By Keene Haywood
There is only one person on the planet who can wrap up aluminum and glass and sell it to the masses in the form of a computer called the Air. That person is Apple's Steve Jobs, and he recently unveiled the new MacBook Air laptops.
Incredibly thin and light as the name suggests, these portables offer some great options for backcountry and adventure travelers who need the power of a full computer with mature operating system wrapped into a solid aluminum enclosure weighing less than your four-season sleeping bag. Two new models were released in 11-inch (2.3 pounds) and 13-inch (2.9 pounds) screen sizes. The 13-inch Air is more or less the same form factor as the original Air introduced in 2008, only slightly thinner and lighter. But this is where the similarities end. There are a number of improved features for the Air line, including the introduction of the second smaller 11-inch model. This smaller model may be the most compelling for those who travel with a backpack instead of briefcase.
New in both models is the addition of a second USB port, an audio jack that can use the microphone on integrated iPhone headsets, and higher resolution screens along with full size keyboards—even on the 11-inch model. The 11-inch model offers less storage capacity and slower processor options than the 13-inch and also does not include the handy SD card slot for reading images from cameras. It also has about two hours less battery capacity, rated at about five hours versus seven hours for the 13-inch model. But, in the world of backcountry travel where ounces matter, the 11-inch model may be a good choice for those who need to do basic computing work such as writing, some lightweight imaging work and web browsing (if you have an Internet connection). The slim, light form factor along the long battery life makes it ideal as group computer on a trip or expedition. In addition, the slim and sturdy aluminum frame of the Airs make them easy to slide into a backpack and the solid state flash drive make these computers boot up extremely fast and maintain their standby modes for a month. Pretty nice for using the field. A final plus is that the use of flash memory for file storage, aside from small fan, the Airs have no moving parts further adding to their durability while on the go despite their thin design.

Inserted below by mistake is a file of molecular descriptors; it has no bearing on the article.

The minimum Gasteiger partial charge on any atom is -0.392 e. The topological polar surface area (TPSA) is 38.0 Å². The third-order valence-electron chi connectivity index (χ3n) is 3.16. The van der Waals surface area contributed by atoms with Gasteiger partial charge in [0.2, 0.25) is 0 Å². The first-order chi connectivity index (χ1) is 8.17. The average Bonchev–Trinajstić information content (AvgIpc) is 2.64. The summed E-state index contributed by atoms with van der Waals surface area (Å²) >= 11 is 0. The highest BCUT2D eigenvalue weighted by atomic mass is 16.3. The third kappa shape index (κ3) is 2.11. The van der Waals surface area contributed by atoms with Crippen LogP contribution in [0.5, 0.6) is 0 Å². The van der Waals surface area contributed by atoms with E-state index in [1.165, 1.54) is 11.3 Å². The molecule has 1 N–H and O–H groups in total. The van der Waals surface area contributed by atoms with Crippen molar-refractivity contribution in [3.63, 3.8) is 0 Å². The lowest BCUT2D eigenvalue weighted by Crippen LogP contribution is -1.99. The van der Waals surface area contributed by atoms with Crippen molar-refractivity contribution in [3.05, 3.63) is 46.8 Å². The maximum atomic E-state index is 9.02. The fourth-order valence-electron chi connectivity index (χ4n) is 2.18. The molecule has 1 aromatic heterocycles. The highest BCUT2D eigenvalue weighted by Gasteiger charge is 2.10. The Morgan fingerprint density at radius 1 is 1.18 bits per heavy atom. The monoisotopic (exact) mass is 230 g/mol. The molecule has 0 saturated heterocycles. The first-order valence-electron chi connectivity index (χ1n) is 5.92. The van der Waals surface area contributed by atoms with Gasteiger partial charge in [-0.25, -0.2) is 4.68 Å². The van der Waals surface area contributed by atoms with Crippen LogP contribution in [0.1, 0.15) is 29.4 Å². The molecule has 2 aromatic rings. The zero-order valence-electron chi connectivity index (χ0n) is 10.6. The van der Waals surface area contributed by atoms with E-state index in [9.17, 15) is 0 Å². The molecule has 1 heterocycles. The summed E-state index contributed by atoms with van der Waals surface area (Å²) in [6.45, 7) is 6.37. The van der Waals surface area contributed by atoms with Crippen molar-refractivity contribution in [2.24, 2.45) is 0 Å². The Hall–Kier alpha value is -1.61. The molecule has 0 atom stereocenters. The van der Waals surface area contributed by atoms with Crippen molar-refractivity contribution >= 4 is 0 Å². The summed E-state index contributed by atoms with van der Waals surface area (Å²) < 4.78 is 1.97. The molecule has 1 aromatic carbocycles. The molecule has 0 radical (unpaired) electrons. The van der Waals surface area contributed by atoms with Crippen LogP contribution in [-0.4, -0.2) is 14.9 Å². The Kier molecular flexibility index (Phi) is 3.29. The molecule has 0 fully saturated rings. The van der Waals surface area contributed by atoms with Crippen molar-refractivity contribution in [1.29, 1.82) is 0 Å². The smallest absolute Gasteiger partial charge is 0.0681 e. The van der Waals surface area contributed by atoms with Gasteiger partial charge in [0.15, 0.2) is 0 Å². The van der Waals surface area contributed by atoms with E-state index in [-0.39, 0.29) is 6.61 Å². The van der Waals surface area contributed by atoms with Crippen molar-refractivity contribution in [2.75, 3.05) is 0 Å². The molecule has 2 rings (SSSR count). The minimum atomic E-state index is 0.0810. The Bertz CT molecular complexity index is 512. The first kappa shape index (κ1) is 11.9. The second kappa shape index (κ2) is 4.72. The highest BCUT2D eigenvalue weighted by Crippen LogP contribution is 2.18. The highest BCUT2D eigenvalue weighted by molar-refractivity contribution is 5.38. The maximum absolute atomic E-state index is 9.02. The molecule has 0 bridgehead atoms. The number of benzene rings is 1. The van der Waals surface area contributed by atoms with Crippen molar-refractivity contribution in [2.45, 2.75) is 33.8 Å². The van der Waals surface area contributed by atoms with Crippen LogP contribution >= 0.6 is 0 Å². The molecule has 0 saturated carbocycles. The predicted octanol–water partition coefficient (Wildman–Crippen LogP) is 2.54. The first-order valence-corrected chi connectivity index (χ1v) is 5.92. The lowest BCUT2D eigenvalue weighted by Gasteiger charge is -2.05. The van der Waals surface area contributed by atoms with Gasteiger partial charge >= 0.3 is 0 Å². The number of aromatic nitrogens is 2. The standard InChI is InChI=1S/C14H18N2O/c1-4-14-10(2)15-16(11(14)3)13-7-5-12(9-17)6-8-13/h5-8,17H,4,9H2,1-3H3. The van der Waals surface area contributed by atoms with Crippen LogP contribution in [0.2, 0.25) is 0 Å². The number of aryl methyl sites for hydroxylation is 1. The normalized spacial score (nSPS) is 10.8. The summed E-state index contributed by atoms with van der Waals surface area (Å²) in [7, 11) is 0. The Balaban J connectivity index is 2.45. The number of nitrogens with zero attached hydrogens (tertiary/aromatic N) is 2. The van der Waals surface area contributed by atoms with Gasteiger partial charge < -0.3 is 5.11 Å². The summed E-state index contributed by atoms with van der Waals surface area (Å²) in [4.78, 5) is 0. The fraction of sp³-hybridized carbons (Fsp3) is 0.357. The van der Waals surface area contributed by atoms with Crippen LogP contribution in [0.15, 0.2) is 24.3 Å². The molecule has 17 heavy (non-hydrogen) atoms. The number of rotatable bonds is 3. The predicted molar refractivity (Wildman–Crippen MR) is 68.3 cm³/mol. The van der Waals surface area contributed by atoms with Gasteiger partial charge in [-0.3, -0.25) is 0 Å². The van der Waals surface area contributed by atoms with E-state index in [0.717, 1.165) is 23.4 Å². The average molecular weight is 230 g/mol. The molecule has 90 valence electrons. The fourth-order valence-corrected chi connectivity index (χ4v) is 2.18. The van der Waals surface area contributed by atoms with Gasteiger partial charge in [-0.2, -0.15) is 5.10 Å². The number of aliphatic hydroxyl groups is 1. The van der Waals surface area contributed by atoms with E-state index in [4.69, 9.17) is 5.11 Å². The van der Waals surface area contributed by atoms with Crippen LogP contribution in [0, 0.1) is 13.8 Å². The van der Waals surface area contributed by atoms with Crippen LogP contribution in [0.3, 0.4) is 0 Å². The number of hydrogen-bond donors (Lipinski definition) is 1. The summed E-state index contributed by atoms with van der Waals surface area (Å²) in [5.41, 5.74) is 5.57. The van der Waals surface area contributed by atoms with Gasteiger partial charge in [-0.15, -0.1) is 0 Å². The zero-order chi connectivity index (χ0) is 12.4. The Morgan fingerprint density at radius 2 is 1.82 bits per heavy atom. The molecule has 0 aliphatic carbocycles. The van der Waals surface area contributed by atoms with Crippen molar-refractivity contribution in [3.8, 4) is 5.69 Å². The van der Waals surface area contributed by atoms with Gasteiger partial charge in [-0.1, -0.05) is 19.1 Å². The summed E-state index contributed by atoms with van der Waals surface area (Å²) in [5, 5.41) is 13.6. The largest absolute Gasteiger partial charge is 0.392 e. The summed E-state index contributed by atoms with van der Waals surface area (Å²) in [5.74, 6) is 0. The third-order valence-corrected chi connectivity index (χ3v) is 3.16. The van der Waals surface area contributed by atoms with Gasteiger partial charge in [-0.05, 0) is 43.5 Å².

And if your travels don’t necessarily include a trail and an overnight in a tent, the Airs still are great computers for frequent travelers. Both models will serve you well for those on the go without weighing you down. These laptops are the real deal and not scaled back netbooks. The 13-inch can do a surprising amount of computer processing, including some video, audio, and photo editing. The speed is deceptive because both Air models use the older Intel Core 2 Duo processors including the same one that was in the original Air (supposedly the newer processors run too hot for such a compact form factor). The speed comes from using flash memory instead of a spinning hard drive or standard solid state drive. The difference is both speed and power consumption is dramatic. In addition, a better graphics chip and the ability to bump up to 4 GB of RAM all make the built to order Airs attractive as well as speedy. You have to add the extra memory memory when you order your Air as it is soldered to the motherboard at the factory.
So give the new MacBook Air some serious consideration if you travel often and need a well built, fairly powerful system to get your work done. I think you will find them a pleasure to use. They make nearly perfect second complementary computers to desktop systems and the 13-inch can serve as a primary system for many users, especially if most of your days are spent far from your desk.